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The Detroit News recently reported on new ethnic sensitivity training courses for Michigan police departments in highly Arab American communities. As part of the training, one counselor reminds officers that most Arab stereotypes have no grounding in fact. As an example, the counselor says few people realize that most Arab Americans are not Muslim. In fact, the News reports, 75 percent of Arab Americans are Christians.

Does it make sense the percentage is that high? According to Roy Oksnevad, director of the Department of Ministries to Muslims at Wheaton College, it does.

"There's always been a high percentage of Christians among Arab U.S. citizens," Oksnevad told Christianity Today. "The majority of them come here because they were minorities in their native countries. Much of the reason they leave is the hard life under Islam but recently there has been a mass exodus due to renewed nationalism and an Islamic resurgence."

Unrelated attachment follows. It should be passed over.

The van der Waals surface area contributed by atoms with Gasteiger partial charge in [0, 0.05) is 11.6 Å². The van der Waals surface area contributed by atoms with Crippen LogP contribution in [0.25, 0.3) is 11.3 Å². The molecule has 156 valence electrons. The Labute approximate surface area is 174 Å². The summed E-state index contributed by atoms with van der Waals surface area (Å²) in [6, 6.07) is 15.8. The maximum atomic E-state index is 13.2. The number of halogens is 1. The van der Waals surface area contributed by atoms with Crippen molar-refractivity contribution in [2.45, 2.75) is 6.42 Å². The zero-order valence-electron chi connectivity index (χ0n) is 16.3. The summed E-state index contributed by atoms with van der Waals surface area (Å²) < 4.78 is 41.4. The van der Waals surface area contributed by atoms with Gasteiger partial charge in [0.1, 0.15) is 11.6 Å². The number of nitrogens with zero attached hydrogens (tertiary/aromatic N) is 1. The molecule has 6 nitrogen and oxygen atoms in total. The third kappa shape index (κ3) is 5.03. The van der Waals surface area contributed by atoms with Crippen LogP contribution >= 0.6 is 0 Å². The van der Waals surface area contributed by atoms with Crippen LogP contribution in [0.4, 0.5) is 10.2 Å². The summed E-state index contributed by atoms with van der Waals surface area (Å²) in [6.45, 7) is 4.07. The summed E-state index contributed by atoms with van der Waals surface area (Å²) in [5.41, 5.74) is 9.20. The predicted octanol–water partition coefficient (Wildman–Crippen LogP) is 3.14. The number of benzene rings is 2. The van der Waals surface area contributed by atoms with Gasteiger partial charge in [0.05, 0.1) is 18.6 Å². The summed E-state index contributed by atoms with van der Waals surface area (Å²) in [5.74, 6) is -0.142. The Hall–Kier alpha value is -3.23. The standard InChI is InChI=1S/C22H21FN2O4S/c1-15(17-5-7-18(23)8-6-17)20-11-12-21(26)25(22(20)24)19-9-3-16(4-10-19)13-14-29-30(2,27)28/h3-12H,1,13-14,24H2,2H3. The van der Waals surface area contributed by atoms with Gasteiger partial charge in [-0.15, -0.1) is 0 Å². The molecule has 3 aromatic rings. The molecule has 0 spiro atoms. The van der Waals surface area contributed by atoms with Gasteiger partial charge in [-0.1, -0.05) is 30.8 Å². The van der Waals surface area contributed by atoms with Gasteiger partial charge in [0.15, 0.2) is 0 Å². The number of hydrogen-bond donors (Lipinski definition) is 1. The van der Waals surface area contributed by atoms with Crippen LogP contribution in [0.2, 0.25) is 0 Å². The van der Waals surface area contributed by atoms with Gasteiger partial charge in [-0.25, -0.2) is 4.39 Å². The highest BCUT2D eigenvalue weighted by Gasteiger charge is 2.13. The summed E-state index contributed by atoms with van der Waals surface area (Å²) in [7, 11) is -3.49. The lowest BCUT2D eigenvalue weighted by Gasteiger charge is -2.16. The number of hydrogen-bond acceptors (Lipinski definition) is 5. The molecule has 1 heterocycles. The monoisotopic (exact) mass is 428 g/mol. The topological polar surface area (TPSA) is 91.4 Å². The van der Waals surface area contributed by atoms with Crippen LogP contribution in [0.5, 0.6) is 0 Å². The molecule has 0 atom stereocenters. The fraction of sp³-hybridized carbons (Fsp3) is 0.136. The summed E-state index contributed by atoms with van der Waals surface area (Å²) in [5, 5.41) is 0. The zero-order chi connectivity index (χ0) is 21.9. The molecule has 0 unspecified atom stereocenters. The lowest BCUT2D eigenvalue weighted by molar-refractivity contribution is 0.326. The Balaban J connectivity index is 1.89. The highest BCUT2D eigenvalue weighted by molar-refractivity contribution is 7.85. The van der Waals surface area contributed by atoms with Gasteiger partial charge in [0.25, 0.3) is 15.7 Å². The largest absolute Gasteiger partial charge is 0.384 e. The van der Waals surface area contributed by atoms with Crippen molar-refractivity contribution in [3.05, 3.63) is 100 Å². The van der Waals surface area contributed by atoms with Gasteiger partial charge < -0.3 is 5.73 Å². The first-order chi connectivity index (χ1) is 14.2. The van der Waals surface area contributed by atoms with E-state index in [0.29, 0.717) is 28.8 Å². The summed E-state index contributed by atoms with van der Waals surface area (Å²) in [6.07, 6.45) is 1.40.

Oksnevad said that since the late '90s, more attention in several Arab nations on their Islamic identity has placed additional pressure on Christians in those countries. This has led to far greater numbers of Arab Christians emigrating to the U.S.

"Anyone not Muslim is the focus of a lot of negative attention in many of these countries," he said. "They are not able to live out their lives as they did in the past, and minorities are persecuted. You'll also see Muslim-on-Muslim violence where Christians get caught in the middle. Eventually they choose to leave these situations. That trend has given the U.S. a high percentage of Arab Christians."



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